October 21st, 2010

[META] Blogroll Expansion

Two new blogs have appeared.

  • First up is The Map Room, a weblog by Jonathan Crowe that examines maps and map-related issues. One recent post worth reading takes a look at the tensions between geocachers and GPS fans, with criticism of the ways in which geocachers stow their goods.

  • John Scalzi's blog Whatever has also been added. I like his recent post explaining why he recently wrote about the things that he was grateful he didn't have to do.

  • Go, read.

    [LINK] "A mild defense of social networks"

    Daniel Drezner recently took on the arguments of Malcolm Gladwell and The Social Network re: the flaws of social networking systems like Facebook.

    Let's start with Gladwell, because it's the lesser of the two arguments. Gladwell contrasts the relationships and connections forged on Twitter/Facebook with real-world movements. He argues that the latter work when based on a hierarchical structure with strong ties among the participants. The former is based on a networked structure with weak ties.

    [. . . He] doesn't describe networks all that well. Networks eliminate neither hierarchical power nor strong ties -- they're simply expressed in different ways. Actors in central nodes, with lots of dynamic density among other actors, can command both power and discipline. Not all networks will look like this, but the ones successful at fomenting change will likely resemble it. To put it more precisely: social networks lower the transactions costs for creating both weak ties and strong ties, loose collaborations and more tightly integrated social movements.

    Drezner also argues--and I most fervently agree--that the implciit argument of The Social Network that Facebook cheapens and weakens relationships is false.

    In the end, I like his brief three-stage model of the assimilation of a new technology like Facebook.

    ) The Mature Generation tends to disdain the technology as yet another example of the world going to hell in a handbasket.

    2) For the Maturing Generation, the new technology is both a blessing and a curse. The adroit learn how to use the new technology to vault to social, political or economic heights that they would not have otherwise achieved. At the same time, a new technology without new social norms inevitably creates confusion about what is acceptable and what is taboo. Some people lose status as a result.

    3) For the Youngest Generation, the technology isn't new by the time they come to use it. They're savvy in the ways that the technology is both an opportunity and a risk, and can navigate those waters without thinking too hard. For this generatioon, the social technology is part of the new normal.

    [CAT] "How the leopard really got its spots"

    better idea as to how the great cats acquired their spots. (I love academic studies available to the public, by the way.)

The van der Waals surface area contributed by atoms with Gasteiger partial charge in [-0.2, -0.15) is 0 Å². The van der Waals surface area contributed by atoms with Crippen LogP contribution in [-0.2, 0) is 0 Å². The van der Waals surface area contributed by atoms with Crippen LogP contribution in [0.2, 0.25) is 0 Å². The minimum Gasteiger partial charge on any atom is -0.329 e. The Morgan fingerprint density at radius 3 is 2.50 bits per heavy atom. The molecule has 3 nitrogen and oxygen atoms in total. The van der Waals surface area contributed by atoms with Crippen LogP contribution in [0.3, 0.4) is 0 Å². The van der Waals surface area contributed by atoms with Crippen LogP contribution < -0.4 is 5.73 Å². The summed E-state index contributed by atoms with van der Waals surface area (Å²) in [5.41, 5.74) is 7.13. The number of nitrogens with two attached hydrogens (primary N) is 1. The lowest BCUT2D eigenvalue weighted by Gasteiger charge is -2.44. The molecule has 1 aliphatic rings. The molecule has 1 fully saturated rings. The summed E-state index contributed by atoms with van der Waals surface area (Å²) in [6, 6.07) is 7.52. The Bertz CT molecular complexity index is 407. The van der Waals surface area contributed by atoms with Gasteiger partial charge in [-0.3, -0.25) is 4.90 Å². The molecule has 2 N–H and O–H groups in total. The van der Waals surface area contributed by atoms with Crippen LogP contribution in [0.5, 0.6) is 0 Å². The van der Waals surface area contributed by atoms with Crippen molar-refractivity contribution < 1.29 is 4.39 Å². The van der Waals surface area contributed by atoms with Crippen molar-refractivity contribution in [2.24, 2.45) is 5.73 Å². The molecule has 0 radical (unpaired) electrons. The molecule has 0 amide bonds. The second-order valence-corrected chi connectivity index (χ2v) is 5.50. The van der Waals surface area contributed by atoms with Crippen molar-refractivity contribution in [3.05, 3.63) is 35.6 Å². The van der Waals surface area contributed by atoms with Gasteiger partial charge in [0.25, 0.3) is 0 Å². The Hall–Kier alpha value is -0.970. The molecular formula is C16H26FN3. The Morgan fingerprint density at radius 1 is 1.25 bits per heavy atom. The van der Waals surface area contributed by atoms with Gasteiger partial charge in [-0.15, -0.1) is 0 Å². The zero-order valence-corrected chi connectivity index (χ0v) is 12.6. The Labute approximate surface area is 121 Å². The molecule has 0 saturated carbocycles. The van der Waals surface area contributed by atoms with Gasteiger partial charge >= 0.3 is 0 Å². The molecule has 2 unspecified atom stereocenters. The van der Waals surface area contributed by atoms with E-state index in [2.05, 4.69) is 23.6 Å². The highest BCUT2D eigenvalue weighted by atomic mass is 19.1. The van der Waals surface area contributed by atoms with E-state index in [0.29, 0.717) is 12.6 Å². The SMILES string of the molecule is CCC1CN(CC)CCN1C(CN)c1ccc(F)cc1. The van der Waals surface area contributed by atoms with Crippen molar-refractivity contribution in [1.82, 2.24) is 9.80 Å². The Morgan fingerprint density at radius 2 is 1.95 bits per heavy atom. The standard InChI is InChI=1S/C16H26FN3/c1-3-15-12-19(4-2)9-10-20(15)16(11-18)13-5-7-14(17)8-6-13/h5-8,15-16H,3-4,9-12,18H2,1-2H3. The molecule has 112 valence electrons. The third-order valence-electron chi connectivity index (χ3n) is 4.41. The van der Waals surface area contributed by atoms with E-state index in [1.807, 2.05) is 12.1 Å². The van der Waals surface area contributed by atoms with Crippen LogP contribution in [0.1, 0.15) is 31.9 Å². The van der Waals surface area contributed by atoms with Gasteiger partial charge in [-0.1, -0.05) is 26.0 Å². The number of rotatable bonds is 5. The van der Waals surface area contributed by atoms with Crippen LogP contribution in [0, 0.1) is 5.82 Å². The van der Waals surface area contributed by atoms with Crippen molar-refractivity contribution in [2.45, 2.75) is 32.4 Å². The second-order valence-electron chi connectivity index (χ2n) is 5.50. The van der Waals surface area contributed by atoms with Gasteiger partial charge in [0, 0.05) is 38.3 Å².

The animals' dark, rosette-like markings, and those of other wild cats, are evolution's response to the creatures' surroundings and to whether they hunt by day or night, say researchers at Bristol University.

    Cats that hunt on open, rocky ground by daylight tend to have evolved plain-coloured coats, while those that pounce from rainforest tree branches typically sport dappled fur. In each habitat, the cat's markings improve its camouflage and make it a more effective predator.

    For smaller cats, fur colour can help them hide from larger carnivores.

    Will Allen, a behavioural ecologist, studied the coat patterns of 35 wild cat species and compiled details of their habitats, hunting styles and when they went on the prowl.

    Cats with complex and irregular markings, such as the familiar spotted leopard, were commonly found in dense, dark forests and hunted at night.

    [. . . ]

    Ten cats in Allen's study had plain coats and lived in open, often barren landscapes. The sand cat is found in the arid deserts of Asia and Africa and has particularly furry feet to protect them from the scorching sands.

    The plain-furred Pallas's cat melts into the treeless steppes of central Asia, while the small Andean mountain cat has a silver-grey coat that matches the rocky landscape.

    In some parts of the world, jaguars and leopards are completely black, an adaptation that only seems to arise in species that live in a diverse range of habitats.

    In the study, Allen asked volunteers to match the fur of different wild cats to computer-generated coat patterns that varied from plain and simple to complex and irregular markings. When Allen compared the markings across the cat family tree, he found that similar patterns emerged quickly and several times during feline evolution.

    This inevitably leads me to wonder about Shakespeare.

    With his dark coat marked by rings of grey, is Shakespeare product of a lineage adapted to city living?

    [MUSIC] Mylène Farmer, "C'est une belle journée"